eddie.ferrusquia like.author.displayName 1 Like

Great article on gentrification in the Mission District.You say “evolution of 24th Street”, I say socio-economic Darwinism.As a Latino and exile of my once-beloved neighborhood, I generally sense in my people a great deal of defeatism towards gentrification that would have been unimaginable just 40 years ago at the height of the Chicano Power movement.Whatever the hell happened to us since then is beyond me, but if it’s anybody’s fault that Latinos are being shoved into the armpits of California (no offense, Stockton) it’s probably us.

But before us Latinos all stock up on Speed Stick, allow me to leave a few words of wisdom to the new (read: mostly white) residents of the Mission:

Dear hipsters and yuppies: (Is there a difference, really?  I’m not being sarcastic; we really don’t know.  We just call you yupsters for the sake of clarity.)

Every time you walk down our streets at night, point and snap photos in our store windows while we’re working late, and go “oooh”, and “aaaah”, and “hahaha, isn’t that funny”, it’s actually fucking obnoxious.  The Mission is not a zoo and Latinos actually resent being treated like exhibits in our own neighborhood.  (“See the endangered Chicano in its native habitat before it's extinct!)  When the class-cleansing that started with Willie Brown has finally finished its work in San Francisco and there’s not a single one of us left, then you can open the exhibit.  Maybe breed a few of us in captivity.  Turn the place into a wax museum.  Preserve the traces we left behind so that future generations can discover who we were.  (“Look, they left paintings on the walls!”)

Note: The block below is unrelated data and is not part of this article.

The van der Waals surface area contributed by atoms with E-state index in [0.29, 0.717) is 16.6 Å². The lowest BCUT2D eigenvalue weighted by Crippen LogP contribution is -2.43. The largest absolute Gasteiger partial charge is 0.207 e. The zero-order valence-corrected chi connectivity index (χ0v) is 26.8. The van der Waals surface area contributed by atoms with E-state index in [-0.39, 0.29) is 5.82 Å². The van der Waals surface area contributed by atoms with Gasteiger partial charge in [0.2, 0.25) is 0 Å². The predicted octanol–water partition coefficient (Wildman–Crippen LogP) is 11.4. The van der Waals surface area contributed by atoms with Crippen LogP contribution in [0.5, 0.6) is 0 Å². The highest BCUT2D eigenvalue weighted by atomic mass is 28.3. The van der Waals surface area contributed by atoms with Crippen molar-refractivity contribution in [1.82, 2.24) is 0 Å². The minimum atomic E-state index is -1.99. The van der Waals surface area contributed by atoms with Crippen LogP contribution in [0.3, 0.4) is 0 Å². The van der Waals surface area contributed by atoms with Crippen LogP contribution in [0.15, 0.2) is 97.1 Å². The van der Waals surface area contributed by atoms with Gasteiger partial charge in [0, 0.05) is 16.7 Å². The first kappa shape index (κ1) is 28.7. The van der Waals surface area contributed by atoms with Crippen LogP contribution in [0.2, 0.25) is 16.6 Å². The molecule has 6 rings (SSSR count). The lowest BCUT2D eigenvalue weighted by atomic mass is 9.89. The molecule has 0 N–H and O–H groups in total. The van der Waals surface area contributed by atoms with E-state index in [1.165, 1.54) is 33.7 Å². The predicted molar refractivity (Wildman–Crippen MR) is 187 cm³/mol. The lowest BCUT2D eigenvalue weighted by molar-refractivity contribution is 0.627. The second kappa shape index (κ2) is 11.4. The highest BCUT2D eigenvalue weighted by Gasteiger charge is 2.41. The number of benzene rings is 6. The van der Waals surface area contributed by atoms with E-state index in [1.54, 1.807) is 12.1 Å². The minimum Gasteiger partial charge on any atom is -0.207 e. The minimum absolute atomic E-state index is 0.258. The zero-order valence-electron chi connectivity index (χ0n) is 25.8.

You might think we don't understand when you make fun of us, but chances are we do.  (BTW, they’re called quinceañera dresses, they're supposed to be big and colorful, and they're designed for 15 year old Latinas, not a gaggle of snickering, siddidy, 30-something white girls already way past their prime.  Sorry ladies, you couldn't rock those dresses if you tried.  If you find them overly ornate and ostentatious, why don’t you slip into something more your style, like a tasteful Scandinavian-inspired evening gown, or a bedsheet with straps?)

As much as we all love organic patchouli burgers, not all of us can afford to eat at upscale “foodie” joints.  Latinos for the most part find it counterproductive to impress first dates with conspicuous displays of wealth – we save that for the wedding.  Nor do we feel the need to wow her with our extensive knowledge of the esoteric world of kelp-based Sri Lankan cuisine.  You’d be surprised what we can do with pupusas and a sexy Spanish accent.  Don’t you yupsters have your fill of pretentiousness in the art scene?  Now you gotta be bougie about food?  How about just thanking God for something to eat in a city where hundreds of homeless go hungry every day?  But I’ll tell you what: you stop judging us for walking around with a Popeye’s drink, and we won’t make fun of your knit sweaters and corny old-timey mustaches.  Anymore.